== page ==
The idea of camping on the Gibber Plains was somehow bizarrely attractive, but it was too early in the day and still way to hot. Riding this track wasnt too bad, there was one line with few Gibbers, but it took some concentration to get right.
Over a grid we came to a Y junction with no signs. This time we got out the Garmin eTrax and maps, worked out where we were and where we wanted to be, then looked at the tyre tracks. We turned right, followed the track through some station and ended up at the Birdsville track next to the Koonchera Dune. Yogi and I fuelled up out of the Jerry cans and we headed north.
Not long after the touristy photo in the old ute, Tanks bike died and refused to start, the clutch case was also extremely hot. Then the stepper motor on the Tiger decided to out in sympathy FFS. Vapour lock on the DR, dust in the Tigers stepper motor.
With only 83km to Birdsville and 45min of daylight left we decided to make a run for the pub. Only had to dodge a few bulls, not many roos & emus. Hit the Queensland border just on dark, pulled into town not long after. Got a room, beer and food. Big Day.
While having a quiet beer we were told of all the horror stories of the seasons bike accidents. How bad the track was from the people towing camper trailers across the QAA line to the Birdsville races. Lots of interesting and not so interesting stories.
About 370km. more interested in having a beer than looking at the mileage! Apart from the stepper motor, the Tiger once again did the job well, however the fuel consumption went up... Something to keep in mind for the soft sand.
Forgot the map again:
The blue line was plan A, past Cordillo Down, The green line in the Walkers Crossing track, sort of, as the track doesn't show up on Google, I made it as close to what I could find.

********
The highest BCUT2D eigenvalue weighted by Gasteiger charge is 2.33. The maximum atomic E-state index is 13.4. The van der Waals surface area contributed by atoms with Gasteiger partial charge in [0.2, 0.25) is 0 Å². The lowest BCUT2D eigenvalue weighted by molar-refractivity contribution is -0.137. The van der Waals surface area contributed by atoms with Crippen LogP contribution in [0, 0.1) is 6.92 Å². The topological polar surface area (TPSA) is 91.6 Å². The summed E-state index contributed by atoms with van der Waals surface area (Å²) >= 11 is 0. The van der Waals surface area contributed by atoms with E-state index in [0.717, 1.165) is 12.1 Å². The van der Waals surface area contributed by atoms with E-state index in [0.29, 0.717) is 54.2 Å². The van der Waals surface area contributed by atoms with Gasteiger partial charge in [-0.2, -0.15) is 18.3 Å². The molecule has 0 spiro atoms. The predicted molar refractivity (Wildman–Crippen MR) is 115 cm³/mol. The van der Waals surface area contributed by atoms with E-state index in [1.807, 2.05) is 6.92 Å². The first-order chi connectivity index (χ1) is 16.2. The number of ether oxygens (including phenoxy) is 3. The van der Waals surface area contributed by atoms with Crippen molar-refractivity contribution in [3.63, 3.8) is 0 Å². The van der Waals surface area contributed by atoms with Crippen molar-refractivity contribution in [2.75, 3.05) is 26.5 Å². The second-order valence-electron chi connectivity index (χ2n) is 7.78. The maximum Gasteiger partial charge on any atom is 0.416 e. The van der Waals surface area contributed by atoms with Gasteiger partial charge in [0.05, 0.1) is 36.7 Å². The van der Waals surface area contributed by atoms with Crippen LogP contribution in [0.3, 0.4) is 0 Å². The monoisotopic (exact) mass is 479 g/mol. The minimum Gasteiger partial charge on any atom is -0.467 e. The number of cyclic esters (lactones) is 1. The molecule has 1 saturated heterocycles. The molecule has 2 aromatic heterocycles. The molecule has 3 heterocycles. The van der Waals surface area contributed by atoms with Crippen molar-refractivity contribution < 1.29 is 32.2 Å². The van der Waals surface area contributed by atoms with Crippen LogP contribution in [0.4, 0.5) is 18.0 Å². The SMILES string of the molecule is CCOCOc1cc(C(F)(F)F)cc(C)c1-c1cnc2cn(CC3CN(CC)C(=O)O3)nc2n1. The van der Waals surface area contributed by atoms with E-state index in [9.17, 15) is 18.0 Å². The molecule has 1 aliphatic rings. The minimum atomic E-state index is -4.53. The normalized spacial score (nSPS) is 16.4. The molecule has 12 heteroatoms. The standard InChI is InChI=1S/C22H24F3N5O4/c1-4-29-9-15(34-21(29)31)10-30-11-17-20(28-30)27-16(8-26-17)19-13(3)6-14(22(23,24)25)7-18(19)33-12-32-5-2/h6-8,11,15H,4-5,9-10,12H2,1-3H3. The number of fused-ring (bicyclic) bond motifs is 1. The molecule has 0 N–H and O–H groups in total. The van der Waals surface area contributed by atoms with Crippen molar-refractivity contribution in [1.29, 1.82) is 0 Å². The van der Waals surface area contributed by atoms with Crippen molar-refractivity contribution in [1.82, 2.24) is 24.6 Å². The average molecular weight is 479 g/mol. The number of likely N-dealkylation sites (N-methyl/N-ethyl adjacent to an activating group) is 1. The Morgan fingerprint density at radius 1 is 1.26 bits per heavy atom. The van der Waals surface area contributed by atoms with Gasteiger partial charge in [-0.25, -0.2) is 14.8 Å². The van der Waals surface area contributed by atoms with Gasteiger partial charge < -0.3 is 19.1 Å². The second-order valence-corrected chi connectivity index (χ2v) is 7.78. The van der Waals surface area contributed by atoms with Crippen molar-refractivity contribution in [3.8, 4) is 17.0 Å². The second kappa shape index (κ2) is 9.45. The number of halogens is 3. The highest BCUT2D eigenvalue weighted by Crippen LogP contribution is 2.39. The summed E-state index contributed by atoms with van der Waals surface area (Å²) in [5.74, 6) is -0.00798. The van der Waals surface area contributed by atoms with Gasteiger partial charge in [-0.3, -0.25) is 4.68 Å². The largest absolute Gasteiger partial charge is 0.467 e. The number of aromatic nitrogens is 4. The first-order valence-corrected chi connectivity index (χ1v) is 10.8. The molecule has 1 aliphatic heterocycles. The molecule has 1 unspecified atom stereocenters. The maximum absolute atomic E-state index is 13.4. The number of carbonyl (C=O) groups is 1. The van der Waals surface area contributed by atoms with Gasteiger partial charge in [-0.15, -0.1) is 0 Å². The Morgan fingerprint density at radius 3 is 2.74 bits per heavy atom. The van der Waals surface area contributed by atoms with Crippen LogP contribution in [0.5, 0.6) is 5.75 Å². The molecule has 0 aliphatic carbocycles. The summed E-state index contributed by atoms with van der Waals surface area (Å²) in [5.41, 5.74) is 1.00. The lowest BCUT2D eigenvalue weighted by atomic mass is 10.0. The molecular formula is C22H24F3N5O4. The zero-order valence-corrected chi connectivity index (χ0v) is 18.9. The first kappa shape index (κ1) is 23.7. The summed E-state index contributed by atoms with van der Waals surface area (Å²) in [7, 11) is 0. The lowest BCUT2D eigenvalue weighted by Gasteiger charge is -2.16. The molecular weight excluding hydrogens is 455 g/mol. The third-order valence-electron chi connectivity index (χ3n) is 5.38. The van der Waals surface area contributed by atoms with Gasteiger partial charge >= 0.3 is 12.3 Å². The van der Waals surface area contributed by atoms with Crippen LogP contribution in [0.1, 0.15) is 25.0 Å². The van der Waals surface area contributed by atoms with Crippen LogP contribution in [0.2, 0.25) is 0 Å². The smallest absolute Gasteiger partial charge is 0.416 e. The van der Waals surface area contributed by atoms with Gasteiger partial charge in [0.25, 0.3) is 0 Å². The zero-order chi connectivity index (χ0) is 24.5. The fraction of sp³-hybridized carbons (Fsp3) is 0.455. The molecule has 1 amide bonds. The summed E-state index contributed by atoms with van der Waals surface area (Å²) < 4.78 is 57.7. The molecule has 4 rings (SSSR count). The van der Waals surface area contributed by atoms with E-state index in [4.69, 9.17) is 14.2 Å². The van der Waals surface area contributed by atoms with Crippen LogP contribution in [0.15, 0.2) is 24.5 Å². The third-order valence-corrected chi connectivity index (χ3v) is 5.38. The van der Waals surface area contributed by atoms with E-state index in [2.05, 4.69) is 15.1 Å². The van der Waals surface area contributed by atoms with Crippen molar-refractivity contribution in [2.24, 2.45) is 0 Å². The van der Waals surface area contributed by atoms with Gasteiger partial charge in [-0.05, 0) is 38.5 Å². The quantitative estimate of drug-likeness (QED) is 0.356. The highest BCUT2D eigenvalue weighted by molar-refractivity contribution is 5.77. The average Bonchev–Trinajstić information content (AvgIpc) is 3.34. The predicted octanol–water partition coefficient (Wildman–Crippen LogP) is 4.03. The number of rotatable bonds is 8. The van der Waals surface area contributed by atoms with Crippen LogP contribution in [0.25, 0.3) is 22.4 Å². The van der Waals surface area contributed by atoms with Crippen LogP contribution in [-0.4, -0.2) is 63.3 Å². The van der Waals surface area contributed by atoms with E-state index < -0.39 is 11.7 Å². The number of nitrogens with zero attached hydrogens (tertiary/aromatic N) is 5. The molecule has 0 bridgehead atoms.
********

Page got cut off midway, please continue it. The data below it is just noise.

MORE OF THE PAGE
I've tried to find the track we went but Google earths photos are too old. It will just have to remain a mystery.
Those pumps are called "Beam Pumps", usually they run off the natural gas they pump out keeping them self sufficient.
Thanks zoro, this one was a diesel job. I thought they just did oil, I'll put the bit about Beam Pumps in my CV when I'm chasing work out there.
Day 7 Birdsville
The iconic Birdsville Pub
The pubs Variety Bash weapon. > http://www.variety.org.au/bash
Our plan for the day was to ride out to Big Red, do a few dunes to assess the conditions. Up until now the ride had its moments but nothing that was over the top hard. After the appropriate amount of caffeine and prescription drugs, we took off. Pyro, Tank & Flash in the Prado, Yogi and me on the bikes.
Not sure about the road out to Big Red. Not sure if it gets used so much, the local council reckon everybody will drive it anyway, local mechanics need to make money from repairs or its there as a joke and the locals have another track, but words fail me how to convey how bad the 36km of road is.
We pull up at the picnic table to let some air out of the tyres. The travel sign gave you a good idea what to expect. We had a bit of yarn with some city people with their flash 4wds, the wives waiting impatiently in the heat, while their husbands pumped up the tyres with their new and shiny pump kits.
Large size> http://people.aapt.net.au/~groovin/desert_ride/d703.JPG
Then we were ready to go play.
Id never rode up a proper dune before, sat there looking at it, thought oh well, better get on with it then
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I thought Little Red was relatively easy, Yogi was wrapped, both up now drama.
On top of little red looking west. We had a bit of a look around soaked in the view and decided to ride out to the next dune.
Next dune was a bit more intimidating.
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Looking west from the second dune, the track was cut up and soft. This gave us a better idea what we would be facing.
On the way back we could see the tracks up Big Red were chopped up, so we gave that a miss and decided to go back up Little Red.